Take the train to the next fest and save big
Ah, a day at a Volksfest. You’ve braved the rides, won a teddy bear, ate a brat, danced on the table, and downed five beers. Now it’s time for home. But where’s the designated driver? Nowhere to be seen.
There’s a way to avoid this disconcerting but not-unheard-of scenario. Thanks to German railways, local rail networks and urban public transportation, getting home safely from the fest to your bed is a snap in most situations. Those responsible for planning out the train schedules know which events pull in the crowds, and additional trains and extended late-night services are added to accommodate the uptick in passengers.
Two issues face you now; one, figure out the train schedule, and two, secure the best deal possible. Once you’ve used the Deutsche Bahn website or app to figure out how to get from your nearest train station to the fest in question, you need to figure out which of the many deals out there offers the best value. One-way tickets are rarely the cheapest way to go. Regional tickets and group fares are great ways to cut down drastically on costs. When talking about deals on train fares, however, it’s important to note these apply to the slower (S, IRE, RB and RE) regional trains and not the ICE or Intercity trains, which travel faster and make fewer stops.
Here’s the skinny on just some of the deals out there and examples of how and when they might apply.
Regional transportation networks: Various public transportation networks serve different regions of Germany. Those which serve many of our U.S. military communities include:
Grafenwöhr: Verkehrsverbund Großraum Nürnberg
Kaiserslautern: Verkehrsverbund Rhein-Neckar
When both your home and destination lie within one particular network, consider buying a day ticket for travel within this entire network.
Example: Five friends from Kaiserslautern plan to go the Dürkheimer Wurstmarkt wine fest in Bad Dürkheim. Both start and end points lie within the VRN network. A VRN group day ticket for use within all zones of the network costs 33.70 euros. On weekends and holidays, these day tickets remain valid for travel until 6 a.m. the next day, so no worries there. Compare that with the 10.90 euro cost of a single one-way ticket from Kaiserslautern to Bad Dürkheim and you see this is the better deal by far. This same type of ticket would also get the group from Kaiserslautern to Mannheim or Heidelberg, so keep it in mind for other fests or visits to Christmas markets.
Länder-Tickets: These tickets are ideal when your travels will take you further afield, but you’ll still remain within the same Bundesland or federal state. Tickets can be purchased for one to five persons, and prices vary by state.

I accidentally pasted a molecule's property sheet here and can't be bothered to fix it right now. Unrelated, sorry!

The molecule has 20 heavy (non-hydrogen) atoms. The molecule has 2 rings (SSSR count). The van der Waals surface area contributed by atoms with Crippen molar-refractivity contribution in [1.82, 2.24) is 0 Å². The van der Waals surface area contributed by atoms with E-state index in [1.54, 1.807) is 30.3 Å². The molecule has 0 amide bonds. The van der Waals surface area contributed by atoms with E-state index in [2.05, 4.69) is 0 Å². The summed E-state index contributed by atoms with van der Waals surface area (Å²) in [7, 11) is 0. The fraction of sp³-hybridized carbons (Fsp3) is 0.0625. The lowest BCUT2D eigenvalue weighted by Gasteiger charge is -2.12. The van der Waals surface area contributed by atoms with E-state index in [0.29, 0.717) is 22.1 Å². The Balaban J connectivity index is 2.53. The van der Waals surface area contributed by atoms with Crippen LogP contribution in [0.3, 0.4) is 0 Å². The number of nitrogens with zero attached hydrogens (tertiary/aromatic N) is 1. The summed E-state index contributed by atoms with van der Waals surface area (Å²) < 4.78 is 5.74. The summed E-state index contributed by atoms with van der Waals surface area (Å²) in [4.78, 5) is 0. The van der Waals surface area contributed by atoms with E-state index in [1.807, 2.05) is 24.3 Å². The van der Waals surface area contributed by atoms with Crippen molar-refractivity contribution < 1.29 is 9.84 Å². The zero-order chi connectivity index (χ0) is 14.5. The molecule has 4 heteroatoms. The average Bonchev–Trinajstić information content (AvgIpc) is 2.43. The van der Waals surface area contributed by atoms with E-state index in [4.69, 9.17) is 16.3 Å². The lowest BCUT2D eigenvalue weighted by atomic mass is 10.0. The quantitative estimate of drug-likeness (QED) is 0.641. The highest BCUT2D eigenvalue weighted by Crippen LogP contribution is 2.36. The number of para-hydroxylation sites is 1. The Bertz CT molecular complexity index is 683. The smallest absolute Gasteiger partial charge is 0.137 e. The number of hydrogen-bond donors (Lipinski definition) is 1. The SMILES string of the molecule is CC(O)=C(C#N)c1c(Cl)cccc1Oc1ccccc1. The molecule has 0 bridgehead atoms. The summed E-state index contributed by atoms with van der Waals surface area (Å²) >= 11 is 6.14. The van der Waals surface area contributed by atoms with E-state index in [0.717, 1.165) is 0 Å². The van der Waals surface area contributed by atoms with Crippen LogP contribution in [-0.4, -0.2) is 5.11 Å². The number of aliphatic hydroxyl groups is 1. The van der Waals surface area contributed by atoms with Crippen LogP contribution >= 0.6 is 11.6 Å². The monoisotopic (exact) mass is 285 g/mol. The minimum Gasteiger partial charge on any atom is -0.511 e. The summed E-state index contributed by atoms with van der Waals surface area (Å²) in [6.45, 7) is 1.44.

Example: A group of five travelers from Grafenwöhr wants to hit the Oktoberfest. Both start and end points are in Bavaria, making the Bayern-Ticket a good choice. A second-class Bayern group ticket for 5 travelers goes for 49 euros. On weekdays, these tickets are valid from 9 a.m.; on weekends, they can be used as early as you want. In both cases, they’re valid up until 3 a.m. the following day. Contrast this with the 25 euros it costs for a single one-way ticket from Freihung to Munich, and you’re talking big savings on the three-hour plus journey.
Quer-durchs-Land and Schönes-Wochenende-Tickets: these are the tickets for longer journeys crossing state borders. The Quer-durchs-Land ticket is valid from 9 a.m. on a weekday; the Schönes-Wochenende is valid all day long on either a Saturday or a Sunday. This ticket allows groups or individuals to travel on regional trains anywhere within Germany over the course of a day and until 3 a.m. the next day. A ticket for a single traveler costs 44 euros in both cases; for each additional traveler, an additional charge of 6 euros (weekends) or 8 euros (weekdays) applies.
Example: Five friends from Wiesbaden decide to visit the Cannstatter Volksfest in Stuttgart on a Saturday. Since their travel will take them through three states, the Schönes-Wochenende ticket represents the best deal. With this ticket, said group can travel to and from the Wasen at a cost of 68 euros. Compare that to the 44.50 euro single, one-way ticket cost of a ticket from Wiesbaden to Stuttgart. Once again, you’ve saved big.
Note: I’ve quoted the prices above as representational based on current online research. Your experience at the ticket machine may vary, and if you buy your tickets at the counter, you’ll pay a surcharge for that too. When traveling with dogs, bikes or children, the picture grows even more complicated. Whenever in doubt, ask at the service desk, and don’t be shy about inquiring into the best deal possible for your given situation.
Here’s one last bit of advice from one who’s been there. The very last trains of the evening aren’t always the best way to go. Consider starting your fun day out a little earlier and leaving a couple hours before the fest shuts down for the night. Prost!